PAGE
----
Sales tax plan further complicates the issue

As ballooning costs and community opposition dog the troubled Southwest Corridor light-rail proposal, the DFL Party now urges tripling the metro transit sales tax to raise an extra $200 million per year to help fund it.

But commuters from southwest suburbs already have fabulous bus service through SouthWest Transit. Buses from Eden Prairie are so convenient, comfortable and clean, that those who would choose mass transit already do. For the rest, offering a train instead of a bus will make no difference.

At peak times, buses from Eden Prairie to downtown Minneapolis average 35 to 40 minutes, with departures every five to 10 minutes. Proposed Southwest light-rail schedules, stopping at 17 stations, don’t (and can’t) beat that. Further, whereas buses run the length of downtown, with stops every other block, light-rail riders would disembark at Target Field, lengthening the walk for most and increasing total commute time.

Admittedly, not all bus service is equal. A light-rail supporter at a recent Metropolitan Council meeting complained that Metro Transit buses take 35 minutes from Uptown to downtown, printed schedules notwithstanding.

Yet the light-rail plan bypasses the heart of Uptown and does nothing for those in poorer ZIP codes who rely on public transit as a primary mode of transportation. Preposterously, the DFL and Met Council (whose buzzword is equity) want to raise everyone’s taxes and sink $1.6 billion into a train for well-heeled suburban commuters who already have the best bus service in the state.

KIMLINH BUI, Eden Prairie

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As I sat in the endless traffic heading into Minneapolis at 6 p.m. on a recent Friday, I envisioned how great it would be to take light rail downtown. Granted, it was snowing, but a one-hour-15-minute trek for a trip from Eden Prairie that usually takes 20 to 25 minutes further convinced me that light rail is a necessity.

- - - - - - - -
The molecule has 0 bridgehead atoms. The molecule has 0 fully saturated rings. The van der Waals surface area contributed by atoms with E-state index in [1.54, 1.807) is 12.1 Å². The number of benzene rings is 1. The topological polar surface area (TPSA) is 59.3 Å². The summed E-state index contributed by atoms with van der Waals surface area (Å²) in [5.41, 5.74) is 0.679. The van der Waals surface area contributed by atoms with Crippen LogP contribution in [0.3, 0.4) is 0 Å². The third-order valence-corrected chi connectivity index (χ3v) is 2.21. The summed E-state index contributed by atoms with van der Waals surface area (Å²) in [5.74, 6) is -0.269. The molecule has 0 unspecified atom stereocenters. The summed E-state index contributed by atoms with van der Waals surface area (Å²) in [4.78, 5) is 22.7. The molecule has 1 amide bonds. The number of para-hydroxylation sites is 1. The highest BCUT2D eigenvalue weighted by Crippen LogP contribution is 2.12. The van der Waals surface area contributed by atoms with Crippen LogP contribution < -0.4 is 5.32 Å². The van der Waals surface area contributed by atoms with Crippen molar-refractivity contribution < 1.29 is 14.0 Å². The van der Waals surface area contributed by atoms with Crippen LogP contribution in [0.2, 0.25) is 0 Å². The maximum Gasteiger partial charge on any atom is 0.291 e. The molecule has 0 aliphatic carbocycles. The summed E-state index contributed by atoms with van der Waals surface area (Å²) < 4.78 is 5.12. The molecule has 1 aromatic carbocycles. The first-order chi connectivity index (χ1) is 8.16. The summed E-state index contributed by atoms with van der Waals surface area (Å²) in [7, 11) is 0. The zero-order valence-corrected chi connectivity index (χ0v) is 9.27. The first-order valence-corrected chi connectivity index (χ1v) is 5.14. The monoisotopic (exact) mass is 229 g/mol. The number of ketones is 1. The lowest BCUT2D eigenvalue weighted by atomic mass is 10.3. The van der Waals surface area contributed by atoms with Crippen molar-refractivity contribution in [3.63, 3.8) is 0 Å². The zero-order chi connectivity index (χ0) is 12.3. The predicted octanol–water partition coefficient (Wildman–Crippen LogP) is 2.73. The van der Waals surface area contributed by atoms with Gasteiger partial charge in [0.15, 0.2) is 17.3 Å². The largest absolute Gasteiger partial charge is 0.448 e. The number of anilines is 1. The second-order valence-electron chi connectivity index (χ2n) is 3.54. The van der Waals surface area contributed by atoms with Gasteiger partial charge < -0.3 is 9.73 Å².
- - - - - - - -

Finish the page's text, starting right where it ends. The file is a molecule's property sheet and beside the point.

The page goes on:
An increase in the metro sales tax to fund the project is a responsible solution to a communitywide issue. The Southwest line is one of several transportation projects that would be possible, benefiting most metro citizens, if the tax is approved. The “no new taxes” folks wouldn’t ride light rail anyway.

Quibble with the route, but understand that this line will be heavily used as a means to get into Minneapolis for jobs, shopping or sporting events. Anyone who is part of the 7 a.m. “Southwest freight train” that surges up Hwys. 212 and the Crosstown onto either Hwy. 100 or Interstate 35W might agree that any way to lessen the daily chaos would be worth it.

Outstate folks don’t care, nor should they. This is a metro issue, and metro citizens should both pay for and benefit from forward-­thinking mass transit.

JOE CARR, Eden Prairie



Know your ‘Audubon’ designations, impacts

I’m sure that Sarah Barker was thinking of birds when she gushed that the Town & Country Club is an Audubon Sanctuary and that most of her readers thought the same (“Snowshoeing outside the lines,” Outdoors Weekend, Jan. 24). It should be noted that Audubon Sanctuary designation is conferred by an organization calling itself Audubon International, which is not related to the National Audubon Society. Audubon International has an admirable goal of making golf courses less damaging to the environment, but the operative word is “less.” Even a “green” golf course is, from a bird’s perspective, a pesticide-intensive place. A cynic might find the use of Audubon in the name a deliberate way to gloss over that fact.



Union’s role positive for touring productions

“Actors’ Equity members discuss two-tier wages” (Jan. 30) addressed some of the complexities of the market for tours of Broadway musicals, but it wrongly implied that the union’s contracts led to an increase in lower-wage Equity tours. In fact, our 2004 contract ensured that the shocking increase in nonunion productions was reversed.

By the early 2000s, 40 percent of the one-week touring market was nonunion. The Actors’ Equity Association negotiated a tiered contract that recognized the different economic models of the road and that has allowed us to recapture the majority of that lost work, at wages and benefit contributions significantly higher than nonunion productions.

When Twin Cities audiences see an Equity touring production, the price they pay for their ticket goes to support a production in which the performers are treated respectfully and compensated fairly for their talent and hard work. With each successive negotiation, we have made improvements to all of our touring contracts. We look forward to working with our members as we prepare for negotiations in 2015.



The writer is executive director of the Actors’ Equity Association.